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Business Report

Most business partnerships have the longevity of a Hollywood romance. It’s rare to find partners whose relationship withstands the test of time, but after some serious searching we found several in Southwest Florida.

We spoke to three pairs of partners who have been in business together for many years to find out how they’ve made it work, including Sukie Honeycutt and Tony Ridgway at Ridgway Bar & Grill. They told us how they overcame serious road blocks—from hurricane devastation to divorce and business choices that could have cost millions—and why they’re glad they didn’t go on the ride alone.

You don’t like the idea of dating a co-worker, yet lately you’ve noticed that Jane (or Jim) from down the hall is really attractive, and you’re finding new excuses to chat up this colleague. Are you aware of the possible consequences?

The Society for Human Resources Management, the world’s largest association of its kind, and CareerJournal.com, a Web site of The Wall Street Journal, jointly conducted a survey in 2005 to examine policies and opinions about office romance. Among the findings: Workers and HR professionals have strong concerns about dating co-workers, but few companies have prohibitive office-romance policies.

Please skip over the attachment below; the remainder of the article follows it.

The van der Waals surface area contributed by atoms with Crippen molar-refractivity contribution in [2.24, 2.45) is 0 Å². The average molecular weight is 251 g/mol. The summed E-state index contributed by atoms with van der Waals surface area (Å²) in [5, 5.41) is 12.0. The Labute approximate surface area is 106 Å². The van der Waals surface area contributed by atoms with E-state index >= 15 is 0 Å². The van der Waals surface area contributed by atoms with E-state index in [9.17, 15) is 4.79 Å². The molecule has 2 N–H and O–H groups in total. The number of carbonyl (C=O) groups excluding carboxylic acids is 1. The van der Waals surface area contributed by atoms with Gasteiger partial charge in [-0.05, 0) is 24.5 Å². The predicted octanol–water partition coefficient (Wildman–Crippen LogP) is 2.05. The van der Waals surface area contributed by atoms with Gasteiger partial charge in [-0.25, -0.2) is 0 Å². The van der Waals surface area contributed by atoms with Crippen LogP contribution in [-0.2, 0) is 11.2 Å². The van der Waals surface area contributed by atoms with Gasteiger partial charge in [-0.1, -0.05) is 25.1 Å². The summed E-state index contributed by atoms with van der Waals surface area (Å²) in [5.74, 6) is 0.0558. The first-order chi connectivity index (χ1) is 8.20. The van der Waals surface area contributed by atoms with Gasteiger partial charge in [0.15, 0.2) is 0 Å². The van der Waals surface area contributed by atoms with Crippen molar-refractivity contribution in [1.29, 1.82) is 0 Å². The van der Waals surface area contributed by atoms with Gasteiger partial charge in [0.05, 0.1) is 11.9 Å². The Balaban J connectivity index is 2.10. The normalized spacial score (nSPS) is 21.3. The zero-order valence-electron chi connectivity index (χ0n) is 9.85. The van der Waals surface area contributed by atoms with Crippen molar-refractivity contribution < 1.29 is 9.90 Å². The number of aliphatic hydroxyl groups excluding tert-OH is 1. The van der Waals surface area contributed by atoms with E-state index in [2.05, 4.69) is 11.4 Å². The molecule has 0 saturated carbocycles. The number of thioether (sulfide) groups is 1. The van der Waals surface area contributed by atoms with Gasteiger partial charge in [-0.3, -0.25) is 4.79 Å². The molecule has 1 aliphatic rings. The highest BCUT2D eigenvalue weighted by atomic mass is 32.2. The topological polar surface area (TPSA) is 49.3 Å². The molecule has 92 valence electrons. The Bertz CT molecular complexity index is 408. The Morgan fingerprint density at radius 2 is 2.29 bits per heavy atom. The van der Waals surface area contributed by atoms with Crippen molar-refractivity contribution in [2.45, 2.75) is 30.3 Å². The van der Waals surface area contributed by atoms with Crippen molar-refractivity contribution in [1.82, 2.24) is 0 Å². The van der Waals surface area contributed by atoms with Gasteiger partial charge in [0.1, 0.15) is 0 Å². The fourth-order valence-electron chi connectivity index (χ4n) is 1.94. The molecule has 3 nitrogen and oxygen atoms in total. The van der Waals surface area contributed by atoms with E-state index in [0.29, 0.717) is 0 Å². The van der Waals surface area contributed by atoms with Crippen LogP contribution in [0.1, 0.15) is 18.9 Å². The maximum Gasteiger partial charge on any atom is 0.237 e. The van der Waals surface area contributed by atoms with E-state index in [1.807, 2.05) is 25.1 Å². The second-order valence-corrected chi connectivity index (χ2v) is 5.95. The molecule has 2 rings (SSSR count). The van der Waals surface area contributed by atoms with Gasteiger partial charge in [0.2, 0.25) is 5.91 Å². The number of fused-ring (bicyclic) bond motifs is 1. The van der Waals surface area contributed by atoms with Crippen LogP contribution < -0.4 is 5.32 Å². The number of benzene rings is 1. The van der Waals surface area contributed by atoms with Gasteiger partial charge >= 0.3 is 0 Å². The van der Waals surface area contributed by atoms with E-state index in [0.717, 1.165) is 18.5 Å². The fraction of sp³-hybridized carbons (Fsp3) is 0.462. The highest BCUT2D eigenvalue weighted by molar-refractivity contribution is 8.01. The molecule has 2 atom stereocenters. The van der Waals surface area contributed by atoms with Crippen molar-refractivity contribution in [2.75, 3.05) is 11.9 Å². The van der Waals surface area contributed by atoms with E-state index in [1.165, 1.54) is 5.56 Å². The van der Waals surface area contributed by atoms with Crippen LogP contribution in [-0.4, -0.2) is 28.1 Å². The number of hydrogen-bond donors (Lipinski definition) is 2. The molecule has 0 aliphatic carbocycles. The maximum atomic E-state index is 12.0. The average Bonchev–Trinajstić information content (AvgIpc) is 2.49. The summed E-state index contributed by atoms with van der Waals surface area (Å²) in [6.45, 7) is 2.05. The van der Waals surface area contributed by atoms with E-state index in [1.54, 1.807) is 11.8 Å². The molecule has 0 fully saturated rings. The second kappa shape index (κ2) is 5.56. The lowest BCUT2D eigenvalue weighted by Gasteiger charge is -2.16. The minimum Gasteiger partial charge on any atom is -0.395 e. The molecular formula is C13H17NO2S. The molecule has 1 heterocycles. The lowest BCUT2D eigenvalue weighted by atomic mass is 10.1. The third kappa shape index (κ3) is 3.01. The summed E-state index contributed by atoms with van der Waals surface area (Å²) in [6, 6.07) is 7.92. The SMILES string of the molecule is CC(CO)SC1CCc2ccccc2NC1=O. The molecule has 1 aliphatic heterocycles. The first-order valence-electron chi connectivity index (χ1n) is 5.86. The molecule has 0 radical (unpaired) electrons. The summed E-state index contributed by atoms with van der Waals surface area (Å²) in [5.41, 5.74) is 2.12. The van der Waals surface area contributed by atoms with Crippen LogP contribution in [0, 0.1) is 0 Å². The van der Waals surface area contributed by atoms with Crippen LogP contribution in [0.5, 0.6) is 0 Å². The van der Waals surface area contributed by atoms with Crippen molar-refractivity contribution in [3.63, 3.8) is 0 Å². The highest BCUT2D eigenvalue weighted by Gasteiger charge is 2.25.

We asked HR and legal experts for advice on how to handle a variety of office-romance scenarios—whether you’re in love or just working with lovebirds. Learn the rules before you primp for that lunch date.

When business owner Sue Paul saw a major customer laying off employees, she started to panic. Paul feared that the sad state of the economy would undercut her company—and she started expressing this negativity at work.

Conversations with her employees made her realize that she was harming company morale, so she forced herself to think differently. Her new approach: Expect the best, but plan for the worst. It was the first of several steps she took to make sure her company stayed competitive in an economic downturn.

Paul and several other business owners are trying new strategies for saving, and even making, money during slow times. Find out which methods work best, in the February issue of Gulfshore Business.

For more Gulfshore Business news, call (800) 220-4853 to subscribe or visit www.gulfshorebusiness.com.

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